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Labour, OH&S

B.C. construction workers face complex COVID-19 risks

Peter Caulfield
B.C. construction workers face complex COVID-19 risks

An economic model created by the University of British Columbia (UBC) says construction workers face an additional risk of contracting the coronavirus because of who they live with.

According to the Vancouver School of Economics COVID Risk/Reward Assessment Tool (RRAT), construction workers, along with couriers and sheet metal workers, are in an occupation with moderate risk of contracting COVID-19.

But the model also says that many people in construction live with someone who works in healthcare, which increases their chances of catching the virus. 

In fact, healthcare occupations – nurses, dentists, dental hygienists, physiotherapists, doctors – are among the riskiest. Some occupations least at risk are software engineers, graphic designers and logging machinery operators.

An occupation’s riskiness score in the model takes into account such variables as physical proximity to others, number of face-to-face contacts and whether the work is done indoors or outside.

The score also considers whether they commute to work on public transit or live in a crowded household. RRAT was developed by economists at UBC’s Vancouver School of Economics (VSE).

For more than 300 occupations in over 100 B.C. industries, it measures the risk of transmitting the coronavirus against the economic benefits of opening during the pandemic.

To find out more about RRAT, go to

RRAT was used in a recent Canadian study that surveyed North American media reports to identify COVID-19 cases by worker occupation.

COVID-19 and Workplace Community Transmission/Identifying At-Risk Occupations and Vulnerable Workers collected and compared several different sets of data, including RRAT.

The study was researched and written by a team led by Mieke Koehoorn, professor of occupational health at UBC’s School of Population and Public Health, and Cheryl Peters, adjunct assistant professor, Community Health Sciences at the University of Calgary.

Koehoorn and Peters says there was a need to find new data sources to identify work-related COVID-19 cases and find out what determines the risk of infection.

“COVID-19 is more than a public health issue,” said Koehoorn. “The workplace has many risk factors for transmission of the virus, which means it is where much of the transmission takes place.”

Koehoorn and Peters say an effective public (emphasis added) health strategy needs to consider the risk of exposure to the virus at work and what factors determine workplace (emphasis added) transmission of the virus. 

“There is little data in Canada that links occupation or work characteristics with infectious disease cases,” said Koehoorn. “France and Italy and some other jurisdictions, however, are intending to collect statistics by occupation.”

In B.C., an occupation is noted and collected in COVID-19 case reports for healthcare workers only.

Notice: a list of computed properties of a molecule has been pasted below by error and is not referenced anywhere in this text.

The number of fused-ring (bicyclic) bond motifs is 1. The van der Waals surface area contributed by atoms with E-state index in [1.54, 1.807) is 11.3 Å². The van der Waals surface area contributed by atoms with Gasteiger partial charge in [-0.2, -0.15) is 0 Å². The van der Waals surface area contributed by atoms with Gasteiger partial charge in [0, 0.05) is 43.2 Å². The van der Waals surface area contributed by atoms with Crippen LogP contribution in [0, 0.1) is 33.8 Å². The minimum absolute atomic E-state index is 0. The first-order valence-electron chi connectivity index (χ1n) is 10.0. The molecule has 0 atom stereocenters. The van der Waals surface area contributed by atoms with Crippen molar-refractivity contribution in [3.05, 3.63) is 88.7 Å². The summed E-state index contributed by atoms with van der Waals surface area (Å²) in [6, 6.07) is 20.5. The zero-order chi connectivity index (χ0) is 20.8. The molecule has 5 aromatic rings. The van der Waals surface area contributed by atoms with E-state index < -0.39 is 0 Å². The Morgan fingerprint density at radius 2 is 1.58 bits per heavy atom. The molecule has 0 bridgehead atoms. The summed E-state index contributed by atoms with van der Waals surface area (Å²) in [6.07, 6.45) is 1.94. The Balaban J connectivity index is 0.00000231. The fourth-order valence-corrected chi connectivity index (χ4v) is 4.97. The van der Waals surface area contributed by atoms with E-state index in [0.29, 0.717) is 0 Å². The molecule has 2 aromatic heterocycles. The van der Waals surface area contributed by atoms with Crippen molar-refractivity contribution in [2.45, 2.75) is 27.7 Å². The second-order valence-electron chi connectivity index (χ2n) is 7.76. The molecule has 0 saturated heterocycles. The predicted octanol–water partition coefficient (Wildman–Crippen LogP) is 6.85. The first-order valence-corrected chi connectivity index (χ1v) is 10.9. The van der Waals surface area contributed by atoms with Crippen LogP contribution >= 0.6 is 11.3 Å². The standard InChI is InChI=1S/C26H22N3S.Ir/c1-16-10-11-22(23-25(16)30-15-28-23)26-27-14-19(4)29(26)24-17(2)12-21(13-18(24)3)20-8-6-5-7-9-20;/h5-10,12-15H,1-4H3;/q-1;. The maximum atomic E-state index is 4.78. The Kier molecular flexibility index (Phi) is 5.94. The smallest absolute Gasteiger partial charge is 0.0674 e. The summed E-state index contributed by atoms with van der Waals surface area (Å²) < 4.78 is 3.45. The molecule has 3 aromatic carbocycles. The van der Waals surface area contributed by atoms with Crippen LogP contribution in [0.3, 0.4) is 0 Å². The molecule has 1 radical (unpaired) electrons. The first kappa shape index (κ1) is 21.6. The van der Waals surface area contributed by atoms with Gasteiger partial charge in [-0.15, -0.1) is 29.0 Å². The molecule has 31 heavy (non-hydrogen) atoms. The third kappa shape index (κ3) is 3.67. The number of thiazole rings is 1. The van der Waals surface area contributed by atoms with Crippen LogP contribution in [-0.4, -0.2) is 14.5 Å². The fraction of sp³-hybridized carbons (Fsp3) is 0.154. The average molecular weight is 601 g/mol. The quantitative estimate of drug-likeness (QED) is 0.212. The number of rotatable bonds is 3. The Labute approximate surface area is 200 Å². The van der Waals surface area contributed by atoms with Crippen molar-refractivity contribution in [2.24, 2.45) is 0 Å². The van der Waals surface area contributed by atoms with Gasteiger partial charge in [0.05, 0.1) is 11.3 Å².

Koehoorn and Peters say new, creative approaches are needed to identify other workers and occupations at risk of exposure to the virus and workplace transmission.

They and their team of seven surveyed English-language media articles published between February 2020 and July 2020 to identify workers and workplaces with COVID-19.

After examining 400 media articles, they found 220 unique outbreaks in Canada and the U.S.   

To identify risk groups, occupations with reported COVID-19 cases were compared with occupations in the VSE’s RRAT risk assessment tool and with workers’ compensation claims.

Then experts in occupational hygiene and epidemiology reviewed the cases to determine the risk factors of workplace outbreaks and transmission.

Most of the occupations with COVID-19 cases identified in media articles tended to be labourers in construction, oil and gas, processing, manufacturing, mining, public workers, mineral and metal processing; operators in food and beverage processing, transportation, power systems and oil and gas; and assemblers/inspectors in such sectors as motor vehicle, environmental and OHS, mechanical, electrical).

Koehoorn and Peters found here are three main ways workers were infected with the virus:

  1. Working closely to co-workers (e.g. construction) and being in close contact with people outside of work;
  2. Being in direct contact with patients (e.g. nurses), or with the public (e.g. police officers); and
  3. Being in contact with the public (e.g. cashiers, transit workers and correctional officers).

From COVID-19 and Workplace Community Transmission:

“The COVID-19 pandemic has illuminated and magnified the intersection of public health and occupational health where exposure for workers is exacerbated by working conditions that are socially determined.

These social determinants of health (e.g. low incomes, job insecurity, few or no job benefits), and not simply proximity, likely explain the breadth of occupations across sectors with COVID-19 outbreaks reported in the media and beyond those captured by other risk assessment indicators.”

For more information on the report, click here.

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